Clostridium is a strain of bacteria, which can sometimes be harmful. The two most common strains are clostridium perfingens, and clostridium difficile (also known as C-Diff). These bacteria can be found in raw meats, rotten foods, feces, marine sediment (like standing water), decaying vegetation, and trash. They are also both found in humans as well as animals, and are often present in the body without symptoms. The immune system passes them and combats any ill effects on its own, and no harm is done. However, sometimes the bacteria can lodge in the intestine, where they produce large amounts of endospores. When levels become too high, clostridial enterotoxicosis can occur, causing illness and other problems.
When a pet suffers from clostridial enterotoxicosis (sometimes just referred to as clostridium), the symptoms and severity can vary widely. In dogs, the most common signs are repeated diarrhea, vomiting, abdominal cramps (seen by aversion to food, contact or movement), fever, blood in the stool, lethargy, and gas. It is less common in cats, but can be seen in diarrhea with mucus (will be shiny), or vomiting. Clostridium symptoms can be acute, and over in less than a week, or recur frequently, appearing for a few days every few weeks. Often it is harder for cats to get rid of, due to litter and their frequent grooming (licking feet, etc). These symptoms however, can mimic that of a parasite or other health problem, so your pet will need to be tested at a vet. They are usually diagnosed with a fecal sample, and blood tests may be done to check for other problems (immune system problems, vitamin deficiencies, etc). Clostridium is treated with antibiotics, and sometimes a high-fiber or probiotic diet. In animals that have other health problems, or severe cases, more aggressive therapy may be needed (IV fluids, vet stay, etc). While a pet is being treated, they should be isolated from public areas, and their feces handled with caution. The bacteria can be transmitted to humans, and can cause illness in the young, elderly, immune-compromised, or ill. Bag and dispose of all bowel movements immediately, and then wash your hands. Use appropriate sanitizing agents on litter boxes and area where feces has been (some antibacterial wipes do not kill C-Diff, so check the label).
The best way to deal with clostridial enterotoxicosis is to take steps to prevent it. Provide your animal with a consistent routine and feeding schedule. Sometimes a change in diet or daily activities can cause stress on a pet, which reduces their ability to fight off bacteria on their own. Keep them away from other sick animals. Keep their food and water indoors, and if it must be outside, put it on a raised surface (not the ground). Do not allow your dog or cat to drink from puddles, lakes, ponds, etc, and keep them supervised in such an environment. Clean up feces properly, do not let them eat it (this includes the dog finding a snack in the cat’s litter box)! And most importantly, take your pets in for regular checkups. If they are healthy in other areas, they will be more likely to pass the clostridia on their own without any symptoms.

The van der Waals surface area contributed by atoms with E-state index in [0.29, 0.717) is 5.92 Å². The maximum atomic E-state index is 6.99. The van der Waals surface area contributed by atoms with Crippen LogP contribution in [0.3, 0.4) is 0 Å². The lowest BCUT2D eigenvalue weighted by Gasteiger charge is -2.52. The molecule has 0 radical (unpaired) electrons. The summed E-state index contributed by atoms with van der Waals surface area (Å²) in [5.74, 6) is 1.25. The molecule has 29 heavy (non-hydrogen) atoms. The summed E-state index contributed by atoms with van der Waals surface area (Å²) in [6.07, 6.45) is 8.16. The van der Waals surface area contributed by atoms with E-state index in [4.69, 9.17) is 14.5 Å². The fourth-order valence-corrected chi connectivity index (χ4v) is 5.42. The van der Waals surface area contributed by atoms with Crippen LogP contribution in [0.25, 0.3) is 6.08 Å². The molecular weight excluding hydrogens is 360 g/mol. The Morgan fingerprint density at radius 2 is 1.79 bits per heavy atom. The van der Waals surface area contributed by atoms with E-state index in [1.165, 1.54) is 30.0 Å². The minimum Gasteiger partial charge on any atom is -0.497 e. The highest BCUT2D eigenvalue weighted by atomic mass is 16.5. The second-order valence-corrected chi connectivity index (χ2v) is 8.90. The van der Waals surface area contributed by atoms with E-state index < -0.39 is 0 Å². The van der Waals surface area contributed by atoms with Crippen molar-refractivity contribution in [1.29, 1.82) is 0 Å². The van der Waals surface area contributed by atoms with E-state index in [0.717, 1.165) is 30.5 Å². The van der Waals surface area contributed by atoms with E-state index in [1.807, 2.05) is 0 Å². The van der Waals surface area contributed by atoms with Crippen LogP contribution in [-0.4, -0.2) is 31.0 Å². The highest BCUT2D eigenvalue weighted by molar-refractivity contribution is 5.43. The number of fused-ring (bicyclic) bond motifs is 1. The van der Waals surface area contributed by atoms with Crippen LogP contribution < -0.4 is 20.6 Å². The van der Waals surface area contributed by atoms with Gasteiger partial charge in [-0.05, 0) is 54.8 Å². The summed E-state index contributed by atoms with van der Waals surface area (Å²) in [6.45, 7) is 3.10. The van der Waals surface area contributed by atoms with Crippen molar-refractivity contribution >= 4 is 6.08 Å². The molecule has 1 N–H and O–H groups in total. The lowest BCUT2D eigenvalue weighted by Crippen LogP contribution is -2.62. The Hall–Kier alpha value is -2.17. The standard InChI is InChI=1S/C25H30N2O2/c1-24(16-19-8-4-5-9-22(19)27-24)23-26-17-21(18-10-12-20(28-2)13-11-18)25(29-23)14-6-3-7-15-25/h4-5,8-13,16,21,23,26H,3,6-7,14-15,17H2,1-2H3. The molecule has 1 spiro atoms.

A simple little bacterium can be passed out of the body without any problems, or can cause severe illness and gastrointestinal distress in an animal. Always monitor your pet for signs of illness, and contact your vet if you suspect clostridial enterotoxicosis or another problem.
Sources: VetInfo, PetMD
We know where to take our cats, dogs, and other domesticated pets when they get sick or injured. But what do you do if you see one in the wild? When is the right time to assist an animal, or leave it alone? And where do you turn to for its medical care? While every situation is different, here are some basics for helping wildlife and their young.
As a general rule, wild animals don’t usually need our help. Only consider assisting an animal for the following reasons: your pet brings it to you, it has been attacked or has obvious bleeding, there is a dead parent animal nearby, it has an obvious broken limb, it is repeatedly shivering or vomiting, or has been unable to move from the same spot on ground for over 24 hours (not including nests or dens). If an animal exhibits these signs, it is time to get assistance for them. Your first contact should probably be a wildlife rehabilitation center. For those of you in the West Michigan area, there are several . The Lowell Wildlife Center (Lowell), Blandford Nature Center (Grand Rapids), Wildlife Rehab Center (Grand Rapids), and Wild Rescue and Rehab Foundation (Hastings) are just a few to name. For a complete list of the licensed wildlife care centers and their specialties, visit http://www.michigandnr.com/dlr/ (not in Michigan, click here for more states: http://www.humanesociety.org/animals/resources/tips/find-a-wildlife-rehabilitator.html). The wildlife rehab center should be able to direct you on what to do next, whether that includes, care, transportation, or nothing at all. If you are unable to reach a wildlife care facility, you can try calling a local humane society or veterinary office, but they may not be prepared to deal with certain wild animals. Be sure to note the time, condition, and exact location where you spotted the injured animal. If you are required to transport the creature, or contain them until transport arrives, be sure to wear gloves and avoid touching the animal any more than necessary. You can use a blanket or towel to handle them, and keep them in a place that is dark and quiet. Make sure any box is secured and has air holes. Avoid too much heat, cold, noise, or light. Do not try to feed, water, or bathe the animal unless instructed to do so. After any animal contact, be sure to wash hands thoroughly and disinfect any materials used.
But what about those adorable baby animals? They sometimes cannot defend themselves, or find food and shelter. If you find a young animal, what to do depends on the type and age of the creature. Here are a few common ones for our area.
Squirrels: Baby squirrels often fall out of their nest and are retrieved by their mothers within a few hours. If you see one on the ground, leave it alone unless it looks severely malnourished or injured. If the mother does not return within 8 hours, contact a wildlife rehab center, and keep the squirrel warm (without bathing, try a heating pad under a towel).
Deer: Fawns are often left alone by their mothers for hours at a time, to avoid attracting predators. If you must handle a small deer, (they are prone to getting caught in fences, or wandering into yards) you do not want to leave your scent. Rub a towel in the grass, then use it to free or assist the fawn. If the deer is laying on its side, crying, or wandering without a mother, call a wildlife rehab center.